James Carville Talks Energy

James Carville, the outspoken Democratic political strategist and regular commentator on CNN, was in Houston Wednesday to speak at Microsoft’s Global Energy Forum. After a quip-filled keynote address, which also featured his wife and renowned Republican strategist Mary Matalin, Carville took a few minutes to talk with the Chronicle about the politics of energy.
Q: Most people associate you with the political world. How did you wind up at an oil and gas industry conference in Houston?
A: Microsoft wanted good speakers. They had George Will. They had President Bush. It’s the intersection between politics and energy. Policy is going to affect the energy business a lot.
Q: Your wife talked about the need for a clear U.S. energy policy that gives the industry better guidance on where to invest its resources in the future. But, given all the current trouble with the economy, how realistic is it that we’re going to see any movement on energy policy anytime soon?
A: As it is, they’re probably focused somewhere else now. That happens. You know, you’re losing half a million jobs a month. It’s hard when you’ve got all those people in the combat zone. There are bigger priorities at the moment.
Q: You’re hearing some in the oil and gas industry talk more about the importance of conservation, given the world’s rising energy demands and the challenges posed by assessing new supply. But you don’t hear much from Washington about cutting back, a topic that is not popular with many Americans.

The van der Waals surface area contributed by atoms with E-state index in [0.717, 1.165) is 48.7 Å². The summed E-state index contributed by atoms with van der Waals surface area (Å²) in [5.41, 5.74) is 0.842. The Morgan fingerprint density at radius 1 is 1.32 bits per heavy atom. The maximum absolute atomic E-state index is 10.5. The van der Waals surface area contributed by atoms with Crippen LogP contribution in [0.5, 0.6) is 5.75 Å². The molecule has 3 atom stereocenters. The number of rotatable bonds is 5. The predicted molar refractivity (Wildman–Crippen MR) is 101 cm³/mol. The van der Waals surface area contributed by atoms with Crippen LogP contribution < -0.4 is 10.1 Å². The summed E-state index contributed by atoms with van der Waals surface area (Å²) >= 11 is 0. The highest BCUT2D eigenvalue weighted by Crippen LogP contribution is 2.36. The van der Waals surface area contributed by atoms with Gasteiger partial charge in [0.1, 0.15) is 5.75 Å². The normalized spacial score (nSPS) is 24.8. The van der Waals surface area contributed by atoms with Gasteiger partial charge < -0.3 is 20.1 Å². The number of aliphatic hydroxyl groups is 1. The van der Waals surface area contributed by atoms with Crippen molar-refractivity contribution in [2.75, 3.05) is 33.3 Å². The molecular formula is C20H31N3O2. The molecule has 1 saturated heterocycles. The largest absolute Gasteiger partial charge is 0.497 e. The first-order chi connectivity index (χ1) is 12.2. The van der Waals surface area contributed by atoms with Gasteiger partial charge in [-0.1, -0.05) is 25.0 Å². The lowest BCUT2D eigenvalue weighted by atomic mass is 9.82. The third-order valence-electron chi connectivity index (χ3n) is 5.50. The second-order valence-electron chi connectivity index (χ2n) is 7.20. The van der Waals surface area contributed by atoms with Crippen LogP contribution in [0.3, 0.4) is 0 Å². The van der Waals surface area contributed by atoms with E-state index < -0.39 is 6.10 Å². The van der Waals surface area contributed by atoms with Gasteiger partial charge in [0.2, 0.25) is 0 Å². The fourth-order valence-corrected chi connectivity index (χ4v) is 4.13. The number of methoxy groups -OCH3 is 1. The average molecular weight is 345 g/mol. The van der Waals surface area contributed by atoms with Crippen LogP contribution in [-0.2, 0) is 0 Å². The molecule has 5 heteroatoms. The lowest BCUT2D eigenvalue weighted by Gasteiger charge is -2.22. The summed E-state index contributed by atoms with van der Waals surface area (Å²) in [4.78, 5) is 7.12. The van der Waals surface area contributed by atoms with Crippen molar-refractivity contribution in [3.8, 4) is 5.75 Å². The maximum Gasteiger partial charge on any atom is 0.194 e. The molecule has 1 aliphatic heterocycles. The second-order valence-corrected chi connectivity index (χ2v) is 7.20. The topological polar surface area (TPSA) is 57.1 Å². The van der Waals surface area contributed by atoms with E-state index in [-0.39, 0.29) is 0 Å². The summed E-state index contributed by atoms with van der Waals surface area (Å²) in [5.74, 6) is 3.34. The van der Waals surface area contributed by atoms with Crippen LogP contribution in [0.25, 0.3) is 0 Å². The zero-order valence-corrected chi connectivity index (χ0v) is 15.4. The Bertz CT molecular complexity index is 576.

A: There’s a surprising thing here, and most people don’t realize this. Houston and Texas . . . when you talk to people in the oil business, they talk about natural gas, they talk about hydroelectric. I haven’t heard anybody here at this conference saying all of our future is going to be petroleum. Everybody talks about wind, hydroelectric, natural gas. These are the kinds of discussions people are having. There’s an old saying that the best time to plant an oak tree was 25 years ago, the second best time is today. You know, just because we didn’t do it 25 years ago doesn’t mean we shouldn’t do it today. I am always taken aback that biggest proponents of alternative energy tend to be people that you think of as being in the petroleum business.
Q: President Bush was perceived by many as being a friend to Big Oil, partly because he came up in the business. How do you think President Obama’s relationship with the industry is going to be?
A: First of all, both Bush and Cheney came out of the oil business. Obama’s not very well known yet. The words I hear here are “calm, doesn’t get excitable.’ Oil people, by their nature, have to take a sort of long view of things. This area, maybe more than most, is not as shook up as most about the ups and downs of the larger cycle because they live with this more than any other. But there wasn’t a lot of anti-Obama in the conversations I’ve had. I think people are taking more of a wait-and-see attitude.